Grain Bowl Component #4: Crunchy Bits
Keeping it crunchy keeps it interesting, at least for me, and I often ferret around in the bowl, trying to spear a thin slice of radish or a toasted hazelnut. Toasted nuts are ah-mazing in grain bowls, and a few minutes in a cast iron pan really makes the difference between being a lust-worthy crunchy bit and a boring from-the-can flavor.
Rice crisps, crisped Parmesan, sunflower seeds, roasted chickpeas, and more are welcome inclusions. One tip: If you're taking your grain bowl to lunch, or making enough for leftovers, leave these on the side. They'll lose their crunch if they're allowed to chill in the fridge with a dressed bowl of other goodies, and that's no good for anyone.
Grain Bowl Component #5: Dressing
You don't have to dress up your bowl with a dressing, but I like to. My number one go-to is a shallot vinaigrette, simply made from 2 parts minced shallot + 1 part lemon juice + rice vinegar + a bunch of olive oil + seasoning. I use salt and pepper and turmeric, but if you don't want your bowl to turn yellow, leave the turmeric out and sub in some ground ginger. It's the tangy, allium-driven dressing of my dreams, and is a lovely contrast with dried fruit.
Browse some awesome salad dressing recipes.
The 'Ultimate Comfort Food'
At The Pantry cooking school in Seattle, a Summer Grain Bowls cooking class has been a student favorite since it was launched in 2012. The school's owner, Brandi Henderson, attributes the class's popularity to the increasing varieties of grains available in stores, and the desire of home cooks to learn how to use them.
"Grains are definitely having a moment in cooking," says Henderson. "Farmers and grocery stores are offering more varieties than most of us have ever seen, and it's exciting to see people embrace these new options."
The class is taught by Megan Gordon, the owner of Seattle company Marge Granola, who has just completed a new book, Whole-Grain Mornings. On her syllabus are a BLT barley bowl with creamy avocado dressing; millet salad with sweet corn, tomatoes, and feta; freekeh with harissa-spiced chickpeas, olives, and caramelized onions; strawberry and basil tabbouli; and honeyed polentina with blueberries and mascarpone. From a sandwich transformed into a grain bowl to a light summer produce-rich bowl, to a sweetie ready for breakfast or dessert, it's clear from the class menu that grain bowls are as variable as you can imagine them. And to Henderson, that's the point.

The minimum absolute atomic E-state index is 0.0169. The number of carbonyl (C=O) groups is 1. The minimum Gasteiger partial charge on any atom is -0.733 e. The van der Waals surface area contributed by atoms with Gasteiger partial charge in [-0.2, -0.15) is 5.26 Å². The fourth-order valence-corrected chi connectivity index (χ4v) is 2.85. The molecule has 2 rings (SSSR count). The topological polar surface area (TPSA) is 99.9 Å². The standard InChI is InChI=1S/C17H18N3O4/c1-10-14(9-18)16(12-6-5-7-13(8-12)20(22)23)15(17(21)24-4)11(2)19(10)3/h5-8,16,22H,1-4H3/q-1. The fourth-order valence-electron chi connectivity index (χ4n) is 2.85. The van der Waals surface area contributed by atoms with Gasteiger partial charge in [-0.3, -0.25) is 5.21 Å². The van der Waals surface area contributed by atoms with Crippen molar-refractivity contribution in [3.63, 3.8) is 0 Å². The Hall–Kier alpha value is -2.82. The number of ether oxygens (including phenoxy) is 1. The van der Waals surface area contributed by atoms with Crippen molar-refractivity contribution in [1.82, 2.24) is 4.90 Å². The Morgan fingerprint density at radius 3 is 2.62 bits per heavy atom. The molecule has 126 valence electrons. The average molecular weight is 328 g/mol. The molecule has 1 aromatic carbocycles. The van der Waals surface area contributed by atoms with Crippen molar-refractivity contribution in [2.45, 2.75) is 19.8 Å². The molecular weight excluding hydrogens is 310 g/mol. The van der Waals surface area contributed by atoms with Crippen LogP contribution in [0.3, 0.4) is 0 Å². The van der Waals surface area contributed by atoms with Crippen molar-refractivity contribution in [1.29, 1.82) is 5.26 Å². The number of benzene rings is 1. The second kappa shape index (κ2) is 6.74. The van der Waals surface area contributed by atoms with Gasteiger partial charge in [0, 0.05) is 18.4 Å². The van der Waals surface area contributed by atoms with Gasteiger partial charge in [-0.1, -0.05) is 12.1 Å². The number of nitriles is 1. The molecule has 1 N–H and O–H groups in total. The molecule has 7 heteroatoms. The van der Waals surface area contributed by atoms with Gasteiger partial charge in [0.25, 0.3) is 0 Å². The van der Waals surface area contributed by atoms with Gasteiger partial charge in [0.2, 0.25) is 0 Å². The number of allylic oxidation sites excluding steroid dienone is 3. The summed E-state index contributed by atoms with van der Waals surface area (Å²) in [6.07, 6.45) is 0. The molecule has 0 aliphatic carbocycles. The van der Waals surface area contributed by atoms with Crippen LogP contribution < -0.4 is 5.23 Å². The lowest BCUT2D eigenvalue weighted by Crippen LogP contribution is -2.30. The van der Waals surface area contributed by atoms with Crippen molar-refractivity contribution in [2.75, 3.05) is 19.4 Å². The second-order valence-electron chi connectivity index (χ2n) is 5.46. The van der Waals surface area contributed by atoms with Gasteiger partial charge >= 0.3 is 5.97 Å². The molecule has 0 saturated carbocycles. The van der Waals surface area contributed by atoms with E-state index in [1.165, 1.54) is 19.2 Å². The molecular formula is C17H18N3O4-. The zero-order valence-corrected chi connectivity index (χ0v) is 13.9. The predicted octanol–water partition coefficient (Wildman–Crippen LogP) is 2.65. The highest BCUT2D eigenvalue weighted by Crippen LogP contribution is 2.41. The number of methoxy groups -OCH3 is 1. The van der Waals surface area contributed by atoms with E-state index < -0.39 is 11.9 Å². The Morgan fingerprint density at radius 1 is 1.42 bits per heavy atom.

"[Grain bowls] can be savory or sweet, they can be very simple or quite complicated. I think people gravitate towards them because they are the ultimate comfort food. Anyone can make them, they feel satisfying and nutritious, and can be a super-quick weeknight option."
You'll find grain bowls on restaurant menus, in tubs at the natural foods grocery store, and now — hopefully — on your own menu. Go forth and get grainy!
Farro Salad with Roasted Peppers, Feta, and Tomato-Cumin Vinaigrette
By Kim Cozzetto Maynard, The Pantry
Yield: 10 servings
1 1/2 pounds ripe tomatoes
4 teaspoons ground, toasted cumin
1 1/2 teaspoons smoked paprika
1/2 teaspoon Aleppo pepper
1/4 teaspoon cayenne pepper, to taste
2 garlic cloves, pressed
1/4 cup red wine vinegar
1/2 cup extra-virgin olive oil (divided)
1 tablespoon honey, or more to taste
2 teaspoons kosher salt, or more to taste
1/4 teaspoon black pepper
2 pounds red bell peppers
2 cups farro
1 pound roughly chopped broccolini
1 cup crumbled feta
- Preheat an oven to 375ºF. Remove cores from tomatoes and cut into 2-inch thick pieces. Toss with high heat oil and place on a parchment-lined baking sheet. Roast for 30 minutes, then turn oven to 400ºF. Roast until caramelized, about 10 more minutes. Let cool.
- Place the tomatoes and the other dressing ingredients in a blender. Blend until smooth. Adjust to taste with salt and additional oil, honey, spice, and/or vinegar.
- Over an open flame on your stovetop (or on the grill!), char the bell peppers on all sides and then place in a container to steam. Once soft, peel, seed, and slice them into 1/2-inch strips.
- Bring the water to a boil in a medium saucepan. Add the farro and simmer for 20-40 minutes, covered, until toothsome but tender. Drain well.
- Saute the broccolini in olive oil until cooked to your liking. While the farro is still warm, stir in dressing, broccolini, and roasted peppers. Season to taste. Serve with crumbled feta.
Find oodles of bowl recipes for breakfast, lunch, and dinner.